I have a passion for talking to people, identifying problems, and writing software. When I'm doing my job correctly, software is easy to use, easy to understand, and easy to write... in that order. Michael is a DZone MVB and is not an employee of DZone and has posted 48 posts at DZone. You can read more from them at their website. View Full User Profile

Promiscuous programming

12.25.2011
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How many folks out there are promiscuous programmers? You know who you are, every project you work on, you meet a new technology or language and feel compelled to "try it out"... without giving the right amount of consideration to the language that is currently being used. Worse yet, you seem compelled to badmouth a language that has been really good to you ( I love you java;) ) and always compare the imperfections of your programming wife ( java, you're syntax is really bloated) to the sexy cool stuff from one of your programming girlfriends (ruby, I love your monkey patch).

I'm not saying that this is necessarily a bad thing, I think it is very important to have breadth in technology and learning new programming languages is a way to become a better programmer. It's more important though, to have an objective perspective about the REAL comparison and not just get infatuated with every new thing that wanders by because you think (or worse yet someone else thinks) it's better. Listen to me folks, the grass is rarely greener on the other side of the fence... It's different, and frankly it MIGHT be greener... but even if it IS greener, that doesn't necessarily make it better.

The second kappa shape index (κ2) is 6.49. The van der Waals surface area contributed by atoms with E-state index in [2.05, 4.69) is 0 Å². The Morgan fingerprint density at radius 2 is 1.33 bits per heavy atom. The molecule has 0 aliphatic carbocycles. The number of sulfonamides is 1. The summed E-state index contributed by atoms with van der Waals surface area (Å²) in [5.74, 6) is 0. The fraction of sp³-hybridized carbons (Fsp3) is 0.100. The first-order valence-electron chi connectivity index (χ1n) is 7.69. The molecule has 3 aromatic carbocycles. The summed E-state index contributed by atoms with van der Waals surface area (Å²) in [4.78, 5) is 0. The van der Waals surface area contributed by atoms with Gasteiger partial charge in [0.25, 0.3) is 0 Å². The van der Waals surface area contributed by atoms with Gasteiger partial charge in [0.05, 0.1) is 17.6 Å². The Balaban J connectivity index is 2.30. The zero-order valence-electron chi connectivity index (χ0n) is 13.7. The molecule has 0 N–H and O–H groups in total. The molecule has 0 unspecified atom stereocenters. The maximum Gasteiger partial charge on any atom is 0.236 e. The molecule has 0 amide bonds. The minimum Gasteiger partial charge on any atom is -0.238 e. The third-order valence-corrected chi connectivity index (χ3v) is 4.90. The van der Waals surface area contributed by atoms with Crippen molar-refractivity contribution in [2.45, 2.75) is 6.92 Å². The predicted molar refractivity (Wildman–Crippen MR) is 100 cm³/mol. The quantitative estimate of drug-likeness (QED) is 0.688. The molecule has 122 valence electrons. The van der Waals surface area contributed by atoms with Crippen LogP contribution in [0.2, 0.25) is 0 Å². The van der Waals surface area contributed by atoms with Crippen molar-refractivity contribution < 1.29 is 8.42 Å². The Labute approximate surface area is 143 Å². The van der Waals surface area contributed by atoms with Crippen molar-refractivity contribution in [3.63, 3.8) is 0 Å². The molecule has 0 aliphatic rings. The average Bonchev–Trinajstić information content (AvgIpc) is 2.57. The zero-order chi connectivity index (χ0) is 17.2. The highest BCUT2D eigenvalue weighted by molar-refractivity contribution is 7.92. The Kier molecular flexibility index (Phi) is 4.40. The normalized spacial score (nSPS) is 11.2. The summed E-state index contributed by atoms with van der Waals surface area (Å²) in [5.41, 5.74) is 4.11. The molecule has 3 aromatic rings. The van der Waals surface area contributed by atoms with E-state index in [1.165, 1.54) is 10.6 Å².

So where am I going with this? Am I suggesting that being a promiscuous programmer is a bad thing? Not really... and in that respect perhaps the metaphor is a bit bad. But, you have to suspect advice about women from a guy who's only ever been with one woman about women because ... he has a noted lack of experience. What I'm saying is when you're starting out, playing the field and figuring out what you like is important, but it's also important to commit to something and really "know" it. Make sure that changing languages is a conscious decision and you weight the benefits and drawbacks of such a switch lest you spend your entire career as a programming slut flitting between one fancy new thing and another.

From http://mikemainguy.blogspot.com/2011/10/promiscuous-programming.html

Published at DZone with permission of Michael Mainguy, author and DZone MVB.

(Note: Opinions expressed in this article and its replies are the opinions of their respective authors and not those of DZone, Inc.)

Comments

Robert Craft replied on Thu, 2012/01/26 - 5:12am

Interesting to see this topic pop up today, because just yesterday I touched on this in a blog post on the theme of time management in which I mentioned having decided to stop being too much of a programming language hobbyist (and that thought came up when I was trying to come up with a list of Pittsburgh software developer groups and realized that ironically, it's not such a great thing that I've explored so many of them.

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